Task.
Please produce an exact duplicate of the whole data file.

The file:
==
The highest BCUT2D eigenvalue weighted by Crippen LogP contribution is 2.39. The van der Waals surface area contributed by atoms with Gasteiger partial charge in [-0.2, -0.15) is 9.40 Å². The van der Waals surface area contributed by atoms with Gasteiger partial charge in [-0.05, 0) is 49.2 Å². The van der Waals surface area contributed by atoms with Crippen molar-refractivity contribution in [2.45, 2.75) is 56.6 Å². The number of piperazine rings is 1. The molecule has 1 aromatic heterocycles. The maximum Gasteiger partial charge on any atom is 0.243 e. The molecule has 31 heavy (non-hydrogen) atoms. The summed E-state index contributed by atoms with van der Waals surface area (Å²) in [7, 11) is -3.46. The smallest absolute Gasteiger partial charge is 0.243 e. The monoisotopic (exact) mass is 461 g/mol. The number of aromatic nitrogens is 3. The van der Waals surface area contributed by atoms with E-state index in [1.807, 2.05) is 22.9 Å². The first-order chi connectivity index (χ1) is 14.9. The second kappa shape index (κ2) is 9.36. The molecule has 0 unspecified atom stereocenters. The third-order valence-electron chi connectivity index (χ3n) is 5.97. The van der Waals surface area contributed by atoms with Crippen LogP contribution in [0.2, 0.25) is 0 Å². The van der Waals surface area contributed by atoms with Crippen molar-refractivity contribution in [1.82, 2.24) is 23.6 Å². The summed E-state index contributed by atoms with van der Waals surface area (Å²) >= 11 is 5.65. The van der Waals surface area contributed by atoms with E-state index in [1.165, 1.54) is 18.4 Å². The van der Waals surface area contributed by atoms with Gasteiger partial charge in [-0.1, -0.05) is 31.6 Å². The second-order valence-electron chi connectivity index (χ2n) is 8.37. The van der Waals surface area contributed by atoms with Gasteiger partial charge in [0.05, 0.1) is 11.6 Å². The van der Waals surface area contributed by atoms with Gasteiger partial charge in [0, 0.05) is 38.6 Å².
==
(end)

The highest BCUT2D eigenvalue weighted by Crippen LogP contribution is 2.39. The van der Waals surface area contributed by atoms with Gasteiger partial charge in [-0.2, -0.15) is 9.40 Å². The van der Waals surface area contributed by atoms with Gasteiger partial charge in [-0.05, 0) is 49.2 Å². The van der Waals surface area contributed by atoms with Crippen molar-refractivity contribution in [2.45, 2.75) is 56.6 Å². The number of piperazine rings is 1. The molecule has 1 aromatic heterocycles. The maximum Gasteiger partial charge on any atom is 0.243 e. The molecule has 31 heavy (non-hydrogen) atoms. The summed E-state index contributed by atoms with van der Waals surface area (Å²) in [7, 11) is -3.46. The smallest absolute Gasteiger partial charge is 0.243 e. The monoisotopic (exact) mass is 461 g/mol. The number of aromatic nitrogens is 3. The van der Waals surface area contributed by atoms with E-state index in [1.807, 2.05) is 22.9 Å². The first-order chi connectivity index (χ1) is 14.9. The second kappa shape index (κ2) is 9.36. The molecule has 0 unspecified atom stereocenters. The third-order valence-electron chi connectivity index (χ3n) is 5.97. The van der Waals surface area contributed by atoms with Crippen LogP contribution in [0.2, 0.25) is 0 Å². The van der Waals surface area contributed by atoms with Crippen molar-refractivity contribution in [1.82, 2.24) is 23.6 Å². The summed E-state index contributed by atoms with van der Waals surface area (Å²) >= 11 is 5.65. The van der Waals surface area contributed by atoms with E-state index in [1.165, 1.54) is 18.4 Å². The van der Waals surface area contributed by atoms with Gasteiger partial charge in [-0.1, -0.05) is 31.6 Å². The second-order valence-electron chi connectivity index (χ2n) is 8.37. The van der Waals surface area contributed by atoms with Gasteiger partial charge in [0.05, 0.1) is 11.6 Å². The van der Waals surface area contributed by atoms with Gasteiger partial charge in [0, 0.05) is 38.6 Å².